Helping content marketers more confidently navigate the world of brand storytelling.
Aug. 26, 2020

Growth Mindset: Small MN Farm Town to NYC

Growth Mindset: Small MN Farm Town to NYC

My journey from a small town farm girl to New York City fashionista, and how a growth mindset helps you professionally and personally.

I packed 3 suitcases, said goodbye to my Minnesota family, and boarded a plane to attend fashion school in New York City. I'd only ever been to NYC in my mind. This was it. I was moving to NYC to pursue a career in fashion marketing; a dream I'd envisioned since I was a little girl growing up in a small Minnesota farm town populated by less than 1,000 people.

Hi, I'm Sarah Panus, and this is a bit more of my story.

What is A Growth Mindset?

You hear a lot about having a growth mindset. "Growth" means different things to people at different times in their life. Your growth is internally-focused, externally-driven, or a combo. But, it's always about keeping an open mind. Pushing for something beyond your current state that will improve your life or work in some way.

What Farm Work Taught Me

I grew up on farm with beef cattle and crops and a huge garden. Here, I walked the fields pulling weeds, picking up rocks, driving tractors, fixing things to make them last longer, learning which tool my dad was asking for, volunteering at church, and eating fast so we could get back outside to work some more before it got dark outside. I sorted cattle even though I was terrified of getting charged by one. Man, I really hated sorting cattle.

This taught me the value of hard work, and gave me an appreciation for nature (minus the bugs). But, it also made me long for the glamour of the pictures I saw in my monthly Seventeen and YM magazine subscriptions. I knew I was meant to explore and do other things. Fashion called for me and I knew I'd always move away, drawn to the conquest of my dream.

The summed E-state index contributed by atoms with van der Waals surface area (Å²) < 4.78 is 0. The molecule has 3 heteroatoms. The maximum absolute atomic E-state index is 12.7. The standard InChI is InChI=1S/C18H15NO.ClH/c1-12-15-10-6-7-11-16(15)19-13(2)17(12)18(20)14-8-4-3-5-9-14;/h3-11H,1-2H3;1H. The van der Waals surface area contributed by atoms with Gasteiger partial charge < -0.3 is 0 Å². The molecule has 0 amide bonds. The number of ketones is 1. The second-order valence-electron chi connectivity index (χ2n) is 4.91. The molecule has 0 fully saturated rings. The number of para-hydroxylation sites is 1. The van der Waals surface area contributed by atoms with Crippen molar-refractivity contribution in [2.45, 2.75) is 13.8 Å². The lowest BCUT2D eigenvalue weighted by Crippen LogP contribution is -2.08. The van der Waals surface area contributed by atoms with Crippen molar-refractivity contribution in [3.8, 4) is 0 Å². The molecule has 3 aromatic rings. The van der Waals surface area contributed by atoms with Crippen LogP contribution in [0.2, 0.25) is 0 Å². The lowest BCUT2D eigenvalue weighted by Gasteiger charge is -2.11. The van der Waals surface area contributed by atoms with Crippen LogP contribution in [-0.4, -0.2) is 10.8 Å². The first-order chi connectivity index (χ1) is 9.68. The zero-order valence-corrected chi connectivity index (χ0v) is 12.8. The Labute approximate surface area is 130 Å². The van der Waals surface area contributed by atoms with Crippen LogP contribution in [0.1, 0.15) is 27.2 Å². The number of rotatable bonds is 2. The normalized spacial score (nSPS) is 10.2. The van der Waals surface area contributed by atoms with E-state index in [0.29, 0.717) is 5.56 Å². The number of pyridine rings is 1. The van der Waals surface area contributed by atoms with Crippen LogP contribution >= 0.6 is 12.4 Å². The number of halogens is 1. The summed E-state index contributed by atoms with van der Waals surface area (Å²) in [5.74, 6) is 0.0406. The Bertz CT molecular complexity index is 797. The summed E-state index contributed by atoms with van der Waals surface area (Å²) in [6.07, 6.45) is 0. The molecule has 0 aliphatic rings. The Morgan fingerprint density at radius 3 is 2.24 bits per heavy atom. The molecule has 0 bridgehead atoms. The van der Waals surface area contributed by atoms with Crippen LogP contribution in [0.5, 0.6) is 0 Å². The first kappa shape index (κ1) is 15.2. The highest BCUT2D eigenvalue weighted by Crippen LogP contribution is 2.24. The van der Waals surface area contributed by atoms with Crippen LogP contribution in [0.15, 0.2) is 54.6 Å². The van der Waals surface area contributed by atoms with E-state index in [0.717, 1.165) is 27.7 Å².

NYC Fashion School Here I Come

So, after I graduated from St. Cloud State University, in Minnesota, with my undergrad degrees in Mass Commmunications/PR and Business Management, I was accepted into one of the best fashion schools in the country: FIT, the Fashion Institue of Technology. Here, I specialized myself with another degree in Fashion Merchandising Management. My dream was to work in fashion PR for a designer and I was on my way to making that dream a reality.

While at FIT, I earned a job as the Communications Manager for high-end wedding gown designer Christos Bridal. Here I traveled the country managing B:B retail accounts, ideated with bridal magazine stylists to feature Christos gowns, and helped plan two bridal market fashion shows per year. It was so much fun and I learned a lot about business and people personalities.

Next Stop: Beantown

After three years, I realized I didn't want to live in NYC my entire life. It was an amazing city, but it was also amazingly expensive, and I couldn't see myself raising a family and hauling a stroller up and down the subway stairs. I wanted to work with other high-end consumer brands, so I took a great job in Boston at integrated marketing agency, Cone Inc. My three suitcases grew to a mini UHaul truck. This time, I wasn't moving by myself either. My New Jersey boyfriend (now my husband, Dave) and his best friend helped me move into my first Boston studio apartment. My Beantown adventure and continued growth had begun!